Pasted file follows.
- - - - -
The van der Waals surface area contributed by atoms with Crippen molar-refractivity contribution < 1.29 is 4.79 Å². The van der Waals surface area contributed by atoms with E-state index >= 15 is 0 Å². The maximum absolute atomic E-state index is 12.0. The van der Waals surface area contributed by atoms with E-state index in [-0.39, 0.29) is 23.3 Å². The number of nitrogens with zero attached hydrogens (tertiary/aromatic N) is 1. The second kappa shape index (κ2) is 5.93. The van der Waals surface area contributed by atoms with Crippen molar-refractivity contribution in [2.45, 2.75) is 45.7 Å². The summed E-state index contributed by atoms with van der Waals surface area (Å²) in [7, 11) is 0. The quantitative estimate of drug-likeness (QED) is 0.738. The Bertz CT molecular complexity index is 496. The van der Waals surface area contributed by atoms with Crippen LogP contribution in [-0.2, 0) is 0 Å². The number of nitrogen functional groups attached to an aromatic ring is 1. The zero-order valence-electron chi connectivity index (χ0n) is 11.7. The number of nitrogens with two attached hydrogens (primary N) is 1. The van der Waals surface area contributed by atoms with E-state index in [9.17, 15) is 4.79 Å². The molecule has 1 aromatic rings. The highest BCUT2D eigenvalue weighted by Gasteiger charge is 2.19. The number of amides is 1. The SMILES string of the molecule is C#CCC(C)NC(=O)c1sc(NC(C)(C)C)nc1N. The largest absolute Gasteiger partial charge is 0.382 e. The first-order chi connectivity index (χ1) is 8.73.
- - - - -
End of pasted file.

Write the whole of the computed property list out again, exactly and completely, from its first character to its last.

The van der Waals surface area contributed by atoms with Crippen molar-refractivity contribution < 1.29 is 4.79 Å². The van der Waals surface area contributed by atoms with E-state index >= 15 is 0 Å². The maximum absolute atomic E-state index is 12.0. The van der Waals surface area contributed by atoms with E-state index in [-0.39, 0.29) is 23.3 Å². The number of nitrogens with zero attached hydrogens (tertiary/aromatic N) is 1. The second kappa shape index (κ2) is 5.93. The van der Waals surface area contributed by atoms with Crippen molar-refractivity contribution in [2.45, 2.75) is 45.7 Å². The summed E-state index contributed by atoms with van der Waals surface area (Å²) in [7, 11) is 0. The quantitative estimate of drug-likeness (QED) is 0.738. The Bertz CT molecular complexity index is 496. The van der Waals surface area contributed by atoms with Crippen LogP contribution in [-0.2, 0) is 0 Å². The number of nitrogen functional groups attached to an aromatic ring is 1. The zero-order valence-electron chi connectivity index (χ0n) is 11.7. The number of nitrogens with two attached hydrogens (primary N) is 1. The van der Waals surface area contributed by atoms with E-state index in [9.17, 15) is 4.79 Å². The molecule has 1 aromatic rings. The highest BCUT2D eigenvalue weighted by Gasteiger charge is 2.19. The number of amides is 1. The SMILES string of the molecule is C#CCC(C)NC(=O)c1sc(NC(C)(C)C)nc1N. The largest absolute Gasteiger partial charge is 0.382 e. The first-order chi connectivity index (χ1) is 8.73.